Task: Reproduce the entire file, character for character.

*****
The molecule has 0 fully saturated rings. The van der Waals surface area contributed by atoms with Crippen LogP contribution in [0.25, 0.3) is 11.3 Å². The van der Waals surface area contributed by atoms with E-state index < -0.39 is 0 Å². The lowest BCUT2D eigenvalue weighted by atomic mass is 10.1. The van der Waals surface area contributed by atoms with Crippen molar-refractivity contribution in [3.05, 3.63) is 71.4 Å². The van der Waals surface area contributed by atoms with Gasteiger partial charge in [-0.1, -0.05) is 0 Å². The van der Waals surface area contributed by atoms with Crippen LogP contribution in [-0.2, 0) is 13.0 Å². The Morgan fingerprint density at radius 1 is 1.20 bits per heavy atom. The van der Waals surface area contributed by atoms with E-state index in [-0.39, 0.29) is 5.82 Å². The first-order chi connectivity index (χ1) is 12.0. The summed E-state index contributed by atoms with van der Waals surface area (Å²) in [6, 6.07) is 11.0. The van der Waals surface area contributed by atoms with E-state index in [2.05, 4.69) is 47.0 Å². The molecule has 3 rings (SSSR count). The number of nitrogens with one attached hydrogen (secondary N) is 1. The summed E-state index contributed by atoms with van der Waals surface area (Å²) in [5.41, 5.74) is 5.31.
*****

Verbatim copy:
The molecule has 0 fully saturated rings. The van der Waals surface area contributed by atoms with Crippen LogP contribution in [0.25, 0.3) is 11.3 Å². The van der Waals surface area contributed by atoms with E-state index < -0.39 is 0 Å². The lowest BCUT2D eigenvalue weighted by atomic mass is 10.1. The van der Waals surface area contributed by atoms with Crippen molar-refractivity contribution in [3.05, 3.63) is 71.4 Å². The van der Waals surface area contributed by atoms with Gasteiger partial charge in [-0.1, -0.05) is 0 Å². The van der Waals surface area contributed by atoms with Crippen LogP contribution in [-0.2, 0) is 13.0 Å². The Morgan fingerprint density at radius 1 is 1.20 bits per heavy atom. The van der Waals surface area contributed by atoms with E-state index in [-0.39, 0.29) is 5.82 Å². The first-order chi connectivity index (χ1) is 12.0. The summed E-state index contributed by atoms with van der Waals surface area (Å²) in [6, 6.07) is 11.0. The van der Waals surface area contributed by atoms with E-state index in [2.05, 4.69) is 47.0 Å². The molecule has 3 rings (SSSR count). The number of nitrogens with one attached hydrogen (secondary N) is 1. The summed E-state index contributed by atoms with van der Waals surface area (Å²) in [5.41, 5.74) is 5.31.